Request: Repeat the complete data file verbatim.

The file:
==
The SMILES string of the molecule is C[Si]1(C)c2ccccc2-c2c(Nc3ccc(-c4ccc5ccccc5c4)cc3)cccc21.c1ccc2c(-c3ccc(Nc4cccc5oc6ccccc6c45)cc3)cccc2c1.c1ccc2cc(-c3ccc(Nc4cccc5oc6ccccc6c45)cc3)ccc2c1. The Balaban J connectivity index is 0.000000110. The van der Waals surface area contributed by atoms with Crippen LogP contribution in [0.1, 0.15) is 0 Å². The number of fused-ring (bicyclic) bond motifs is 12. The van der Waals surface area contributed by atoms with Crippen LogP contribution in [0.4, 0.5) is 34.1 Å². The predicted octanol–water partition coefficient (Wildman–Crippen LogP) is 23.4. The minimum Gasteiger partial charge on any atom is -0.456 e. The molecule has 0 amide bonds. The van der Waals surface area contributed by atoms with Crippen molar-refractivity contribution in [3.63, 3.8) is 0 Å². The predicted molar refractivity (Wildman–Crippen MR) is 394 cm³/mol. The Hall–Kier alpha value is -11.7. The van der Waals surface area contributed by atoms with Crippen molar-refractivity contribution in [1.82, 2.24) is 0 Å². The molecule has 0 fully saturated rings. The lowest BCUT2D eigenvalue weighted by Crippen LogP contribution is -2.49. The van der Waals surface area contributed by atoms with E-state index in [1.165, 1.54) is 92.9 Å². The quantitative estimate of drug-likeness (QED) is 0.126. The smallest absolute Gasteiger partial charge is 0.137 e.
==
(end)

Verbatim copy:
The SMILES string of the molecule is C[Si]1(C)c2ccccc2-c2c(Nc3ccc(-c4ccc5ccccc5c4)cc3)cccc21.c1ccc2c(-c3ccc(Nc4cccc5oc6ccccc6c45)cc3)cccc2c1.c1ccc2cc(-c3ccc(Nc4cccc5oc6ccccc6c45)cc3)ccc2c1. The Balaban J connectivity index is 0.000000110. The van der Waals surface area contributed by atoms with Crippen LogP contribution in [0.1, 0.15) is 0 Å². The number of fused-ring (bicyclic) bond motifs is 12. The van der Waals surface area contributed by atoms with Crippen LogP contribution in [0.4, 0.5) is 34.1 Å². The predicted octanol–water partition coefficient (Wildman–Crippen LogP) is 23.4. The minimum Gasteiger partial charge on any atom is -0.456 e. The molecule has 0 amide bonds. The van der Waals surface area contributed by atoms with Crippen molar-refractivity contribution in [3.63, 3.8) is 0 Å². The predicted molar refractivity (Wildman–Crippen MR) is 394 cm³/mol. The Hall–Kier alpha value is -11.7. The van der Waals surface area contributed by atoms with Crippen molar-refractivity contribution in [1.82, 2.24) is 0 Å². The molecule has 0 fully saturated rings. The lowest BCUT2D eigenvalue weighted by Crippen LogP contribution is -2.49. The van der Waals surface area contributed by atoms with E-state index in [1.165, 1.54) is 92.9 Å². The quantitative estimate of drug-likeness (QED) is 0.126. The smallest absolute Gasteiger partial charge is 0.137 e.